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This month we'll be looking at some slightly less well known ideas from a number of openings. Although these aren't always mainstream they are sometimes more successful than standard moves even at a high level.

Download PGN of August '05 Daring Defences games

Here's a brief introduction to whet your appetite to the highlights:

  • Morozevich's system in the Albin with 5...Nge7 seems to be here to stay as White's efforts to tame Black's play haven't been at all convincing.
  • A not so new, but robust system of development in the Benko is represented by Cao Sang's wins over Pelletier and M.Gurevich with the black pieces. His move order could prove to be the antidote to 10 Rb1.
  • Simon Williams remains true to his beloved Classical Dutch and holds his own at the European Championships in Poland.
  • Christian Bauer shows that blocking the queenside can give Black a comfortable game in the Owen's.

English Defence

Game 1 after Black's sixth move:

After 7 e4 fxe4 8 h4 White certainly had some fun as Black found himself defending a sort of attempted Leningrad Dutch! However let's be honest, if this is theoretically sound then it means that ...f5 and ...g6 can be met by h2-h4 in virtually any variation! Malakhatko obtained the full point, but I doubt that he'll try it again, as later opponents will not be shocked into errors as Kulesza was. In the notes I've suggested how Black should obtain a good (and perhaps even favourable) game.

Budapest Gambit

One of the main lines seems good for White in Game 2. I suggest that Black play more dynamically with 10...a5 in this line as otherwise I can't see him getting a satisfactory game. It's debatable but perhaps the move 9...d6:

is rather committal and alternatives such as 9...b6!?, or 9...0-0 10 0-0 a5, are more challenging.

Benko Gambit

Game 3 and Game 4 will read like 'breaths of fresh air' for Benko players who must be accustomed to seeing 10 Rb1 score heavily:

Here virtually unknown Cao Sang scores 2/2 with Black in consecutive rounds against players 150 rating points higher. He reacted well against his opponent's new ideas, refuting Pelletier's exf3 with a neat knight manoeuvre and diffusing Gurevich's counter sacrifice. He kept control each time leaving White floundering in both cases.

The early 10...Qa5 is one of Black's most natural and solid continuations against 10 Rb1, and when White eventually gets his bishop to b2 he has to face 16...c4:

This occurred in the latter game when 17 b4 deserves a closer look as although material is equal White has access to d4, which Black must be careful about. Gurevich's idea is interesting but I doubt that this will put Benko aficionados off.

With 10...Qa5 looking good, does this mean that Black has a safe way to equality?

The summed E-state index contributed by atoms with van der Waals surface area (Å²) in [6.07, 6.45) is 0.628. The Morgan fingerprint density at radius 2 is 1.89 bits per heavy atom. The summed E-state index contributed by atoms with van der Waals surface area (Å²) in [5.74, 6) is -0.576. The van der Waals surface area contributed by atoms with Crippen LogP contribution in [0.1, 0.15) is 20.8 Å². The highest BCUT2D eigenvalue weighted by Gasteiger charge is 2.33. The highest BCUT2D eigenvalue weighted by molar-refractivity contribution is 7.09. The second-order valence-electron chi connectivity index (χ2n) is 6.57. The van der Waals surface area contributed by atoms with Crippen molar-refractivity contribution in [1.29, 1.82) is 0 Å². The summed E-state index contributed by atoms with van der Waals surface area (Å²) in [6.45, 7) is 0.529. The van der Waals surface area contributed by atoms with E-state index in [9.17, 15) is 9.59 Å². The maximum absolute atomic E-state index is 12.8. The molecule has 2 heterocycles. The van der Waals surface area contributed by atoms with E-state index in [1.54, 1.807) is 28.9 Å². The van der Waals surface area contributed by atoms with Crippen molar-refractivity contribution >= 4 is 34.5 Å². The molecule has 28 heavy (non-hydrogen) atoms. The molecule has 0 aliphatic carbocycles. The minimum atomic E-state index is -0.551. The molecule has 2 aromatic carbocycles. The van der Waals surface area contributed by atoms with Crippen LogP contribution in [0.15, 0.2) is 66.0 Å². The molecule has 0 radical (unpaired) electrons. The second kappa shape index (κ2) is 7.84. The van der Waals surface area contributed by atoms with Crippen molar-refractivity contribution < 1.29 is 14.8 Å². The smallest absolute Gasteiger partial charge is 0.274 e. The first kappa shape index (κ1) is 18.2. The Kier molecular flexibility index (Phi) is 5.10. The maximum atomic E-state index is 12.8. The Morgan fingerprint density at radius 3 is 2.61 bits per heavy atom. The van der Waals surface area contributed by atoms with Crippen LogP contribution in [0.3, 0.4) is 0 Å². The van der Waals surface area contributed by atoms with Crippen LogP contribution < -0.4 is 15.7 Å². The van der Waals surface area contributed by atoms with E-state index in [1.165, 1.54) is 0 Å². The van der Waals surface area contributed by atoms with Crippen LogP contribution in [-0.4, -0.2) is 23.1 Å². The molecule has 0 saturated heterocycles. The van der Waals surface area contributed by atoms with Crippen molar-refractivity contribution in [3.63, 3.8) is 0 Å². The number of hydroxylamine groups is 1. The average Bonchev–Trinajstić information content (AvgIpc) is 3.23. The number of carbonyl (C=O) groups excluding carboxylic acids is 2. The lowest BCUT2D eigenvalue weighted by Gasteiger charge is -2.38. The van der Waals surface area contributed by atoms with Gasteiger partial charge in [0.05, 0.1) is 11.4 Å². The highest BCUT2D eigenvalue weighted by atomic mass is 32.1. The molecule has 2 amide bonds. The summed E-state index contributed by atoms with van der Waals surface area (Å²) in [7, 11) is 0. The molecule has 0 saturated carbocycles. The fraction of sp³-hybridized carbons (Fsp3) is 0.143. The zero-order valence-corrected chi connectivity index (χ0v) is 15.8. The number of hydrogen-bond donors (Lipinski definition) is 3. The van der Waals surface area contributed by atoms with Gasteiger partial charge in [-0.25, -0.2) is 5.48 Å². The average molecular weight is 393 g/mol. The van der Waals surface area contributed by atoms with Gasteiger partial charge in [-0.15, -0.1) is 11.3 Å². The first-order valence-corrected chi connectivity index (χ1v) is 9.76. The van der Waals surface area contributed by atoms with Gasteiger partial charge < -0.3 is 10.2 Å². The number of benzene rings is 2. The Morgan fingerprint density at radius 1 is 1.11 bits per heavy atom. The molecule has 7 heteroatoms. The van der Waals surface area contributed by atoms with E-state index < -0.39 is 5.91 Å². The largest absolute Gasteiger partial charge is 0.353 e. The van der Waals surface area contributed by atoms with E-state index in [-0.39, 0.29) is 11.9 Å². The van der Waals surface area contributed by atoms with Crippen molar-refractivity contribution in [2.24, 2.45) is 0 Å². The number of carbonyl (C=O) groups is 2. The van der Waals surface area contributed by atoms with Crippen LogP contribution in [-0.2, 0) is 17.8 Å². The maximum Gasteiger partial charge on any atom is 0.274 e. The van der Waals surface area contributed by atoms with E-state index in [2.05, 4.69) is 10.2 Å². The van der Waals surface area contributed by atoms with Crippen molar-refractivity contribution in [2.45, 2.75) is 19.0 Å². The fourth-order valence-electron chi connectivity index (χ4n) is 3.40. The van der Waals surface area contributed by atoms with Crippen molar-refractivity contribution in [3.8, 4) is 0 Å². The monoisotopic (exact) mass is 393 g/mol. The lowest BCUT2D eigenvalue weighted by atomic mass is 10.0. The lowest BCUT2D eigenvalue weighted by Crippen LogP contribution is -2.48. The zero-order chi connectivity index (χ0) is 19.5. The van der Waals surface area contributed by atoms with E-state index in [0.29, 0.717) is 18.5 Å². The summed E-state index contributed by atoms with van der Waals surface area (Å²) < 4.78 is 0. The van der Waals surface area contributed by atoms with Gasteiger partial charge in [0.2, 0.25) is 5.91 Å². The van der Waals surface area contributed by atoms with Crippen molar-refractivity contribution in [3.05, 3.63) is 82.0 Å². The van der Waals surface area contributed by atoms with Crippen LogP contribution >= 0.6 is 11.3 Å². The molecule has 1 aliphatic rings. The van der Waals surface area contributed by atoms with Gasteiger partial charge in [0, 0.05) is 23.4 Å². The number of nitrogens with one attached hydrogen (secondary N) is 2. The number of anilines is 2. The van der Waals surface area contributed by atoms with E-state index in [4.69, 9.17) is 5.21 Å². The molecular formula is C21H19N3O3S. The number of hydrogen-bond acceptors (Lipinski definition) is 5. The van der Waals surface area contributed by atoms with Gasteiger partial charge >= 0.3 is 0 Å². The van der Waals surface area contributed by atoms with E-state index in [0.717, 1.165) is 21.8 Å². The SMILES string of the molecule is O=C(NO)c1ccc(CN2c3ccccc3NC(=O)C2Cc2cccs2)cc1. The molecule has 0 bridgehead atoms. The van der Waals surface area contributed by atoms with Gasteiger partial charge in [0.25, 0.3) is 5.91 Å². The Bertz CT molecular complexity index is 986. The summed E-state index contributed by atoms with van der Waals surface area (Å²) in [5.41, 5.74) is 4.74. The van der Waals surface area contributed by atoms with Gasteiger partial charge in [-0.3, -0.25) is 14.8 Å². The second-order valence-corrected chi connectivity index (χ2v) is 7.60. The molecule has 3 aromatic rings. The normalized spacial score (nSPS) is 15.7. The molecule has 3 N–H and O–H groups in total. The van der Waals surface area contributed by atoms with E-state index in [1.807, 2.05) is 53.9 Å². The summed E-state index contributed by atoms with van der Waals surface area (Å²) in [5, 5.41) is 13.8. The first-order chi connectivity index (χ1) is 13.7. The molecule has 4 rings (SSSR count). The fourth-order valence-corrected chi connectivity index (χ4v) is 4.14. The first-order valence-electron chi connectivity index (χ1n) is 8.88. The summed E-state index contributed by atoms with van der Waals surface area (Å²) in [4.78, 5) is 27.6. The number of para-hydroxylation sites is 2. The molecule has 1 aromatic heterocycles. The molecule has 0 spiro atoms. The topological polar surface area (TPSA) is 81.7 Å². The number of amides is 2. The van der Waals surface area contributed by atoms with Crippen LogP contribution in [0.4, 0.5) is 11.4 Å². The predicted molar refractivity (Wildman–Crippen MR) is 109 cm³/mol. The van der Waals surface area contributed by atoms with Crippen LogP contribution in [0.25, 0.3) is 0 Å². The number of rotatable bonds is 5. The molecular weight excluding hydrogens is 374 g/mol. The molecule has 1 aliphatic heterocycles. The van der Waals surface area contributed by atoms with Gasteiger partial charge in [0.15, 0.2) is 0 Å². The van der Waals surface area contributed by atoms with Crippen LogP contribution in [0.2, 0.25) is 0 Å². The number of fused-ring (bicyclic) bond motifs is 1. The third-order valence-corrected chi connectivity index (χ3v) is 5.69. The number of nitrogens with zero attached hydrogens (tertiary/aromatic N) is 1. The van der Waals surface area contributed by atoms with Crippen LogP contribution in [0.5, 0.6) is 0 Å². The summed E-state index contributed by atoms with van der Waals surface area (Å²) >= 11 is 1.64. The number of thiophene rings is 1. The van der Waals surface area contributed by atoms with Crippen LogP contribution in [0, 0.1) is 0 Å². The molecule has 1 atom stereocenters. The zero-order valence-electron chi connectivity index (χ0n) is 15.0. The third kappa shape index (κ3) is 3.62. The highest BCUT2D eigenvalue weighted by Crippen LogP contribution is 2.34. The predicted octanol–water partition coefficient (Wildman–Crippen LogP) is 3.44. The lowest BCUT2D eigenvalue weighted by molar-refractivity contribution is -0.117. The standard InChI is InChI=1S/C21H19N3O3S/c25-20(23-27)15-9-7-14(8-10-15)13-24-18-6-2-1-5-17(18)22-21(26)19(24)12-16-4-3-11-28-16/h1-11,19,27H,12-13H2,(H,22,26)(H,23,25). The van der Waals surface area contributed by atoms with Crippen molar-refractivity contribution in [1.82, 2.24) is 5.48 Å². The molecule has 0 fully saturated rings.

Dutch Defence

It's great to see chess authors holding true to what they write! The following diagram is from Game five after 10...Nc6!:

The exclamation mark is Williams's. Black is OK, so they say.

Simon Williams wrote in his book Play the Classical Dutch (Gambit 2003) that Black should then meet 11 e4 with 11...e5. He claimed that the second player would be at least equal, which is perhaps a shade optimistic, but he never seemed to be in trouble against his higher rated opponent. In Games 5 and 6 Williams employs 7...a5, although his recent results with 7...Ne4 have also been reasonable, in order to keep his opponents guessing. Black was the only one to miss any chances to win with the promising 45...Nxc5, but I presume that time was short by then.

In Game Six Bruno's new retreat 10 Bd2 seemed to put Simon Williams off-balance and he didn't react that well. In fact his risky play should have been punished and he was lucky to escape with a draw. After 10...Qe8, White could have tried 11 e4 with chances for an edge which indicates that 8 Bg5 is an interesting option for White.

Owen's Defence

In Game 7 Christian Bauer demonstrates that this opening can be played in important games against strong opposition. The plan of closing the queenside seems to give White nothing and in fact in the later stages it was Black who had any chances that were going. I remember Christian playing this way in Bilbao against Moiseenko in a Blitz play-off game and winning. In that case there was something like 3000 Euros at stake!

If clogging up the whole board doesn't suit you, I've suggested a couple of sharper ideas in the notes that might appeal.

Albin Counter Gambit

The Morozevich system:

This position defies appearances. Black gives a central pawn and then proceeds with the rather leisurely idea ...Ng8-e7-g6. Surely (one thinks) White will simply punish such an outrageous plan! Well actually no! White can't find anything!?

In fact from this position Morozevich as Black has more than held his own against some of the world's best.

First of all Game Eight involves 7 Bf4 which Tiviakov used successfully some years ago in a theme tournament and Black's best method hasn't yet been worked out. Here Maslak obtained a reasonable game from the opening and again Black had the better chances in the middlegame despite the impression that 7...h6 is 'slow'.

In Game Nine Khenkin tried Qa4 (against Morozevich himself) and Game 10 features Milov trying an early Qb3 (against Raetsky) to no avail. In both cases Black was soon on top.

Does anyone know what to play against the Morozevich System?


Till next time,

Glenn Flear

If you have any questions, either leave a message on the Daring Defences Forum, or subscribers can email me at